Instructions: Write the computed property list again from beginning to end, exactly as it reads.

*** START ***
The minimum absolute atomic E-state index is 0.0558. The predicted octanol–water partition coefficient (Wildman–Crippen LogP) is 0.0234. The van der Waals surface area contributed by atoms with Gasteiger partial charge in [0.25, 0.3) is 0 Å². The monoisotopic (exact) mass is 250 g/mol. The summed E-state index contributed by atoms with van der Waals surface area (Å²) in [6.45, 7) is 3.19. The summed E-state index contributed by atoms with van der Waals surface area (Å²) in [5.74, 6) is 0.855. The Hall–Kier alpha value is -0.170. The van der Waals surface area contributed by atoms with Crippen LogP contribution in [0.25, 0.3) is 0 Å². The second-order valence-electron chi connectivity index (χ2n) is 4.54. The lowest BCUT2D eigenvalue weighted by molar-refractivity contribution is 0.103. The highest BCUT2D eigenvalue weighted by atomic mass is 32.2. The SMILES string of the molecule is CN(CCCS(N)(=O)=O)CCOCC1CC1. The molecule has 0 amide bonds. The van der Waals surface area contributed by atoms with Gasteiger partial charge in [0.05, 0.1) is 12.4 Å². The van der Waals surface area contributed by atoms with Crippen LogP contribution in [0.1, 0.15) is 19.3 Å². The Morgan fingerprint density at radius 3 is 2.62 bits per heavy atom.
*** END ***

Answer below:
The minimum absolute atomic E-state index is 0.0558. The predicted octanol–water partition coefficient (Wildman–Crippen LogP) is 0.0234. The van der Waals surface area contributed by atoms with Gasteiger partial charge in [0.25, 0.3) is 0 Å². The monoisotopic (exact) mass is 250 g/mol. The summed E-state index contributed by atoms with van der Waals surface area (Å²) in [6.45, 7) is 3.19. The summed E-state index contributed by atoms with van der Waals surface area (Å²) in [5.74, 6) is 0.855. The Hall–Kier alpha value is -0.170. The van der Waals surface area contributed by atoms with Crippen LogP contribution in [0.25, 0.3) is 0 Å². The second-order valence-electron chi connectivity index (χ2n) is 4.54. The lowest BCUT2D eigenvalue weighted by molar-refractivity contribution is 0.103. The highest BCUT2D eigenvalue weighted by atomic mass is 32.2. The SMILES string of the molecule is CN(CCCS(N)(=O)=O)CCOCC1CC1. The molecule has 0 amide bonds. The van der Waals surface area contributed by atoms with Gasteiger partial charge in [0.05, 0.1) is 12.4 Å². The van der Waals surface area contributed by atoms with Crippen LogP contribution in [0.1, 0.15) is 19.3 Å². The Morgan fingerprint density at radius 3 is 2.62 bits per heavy atom.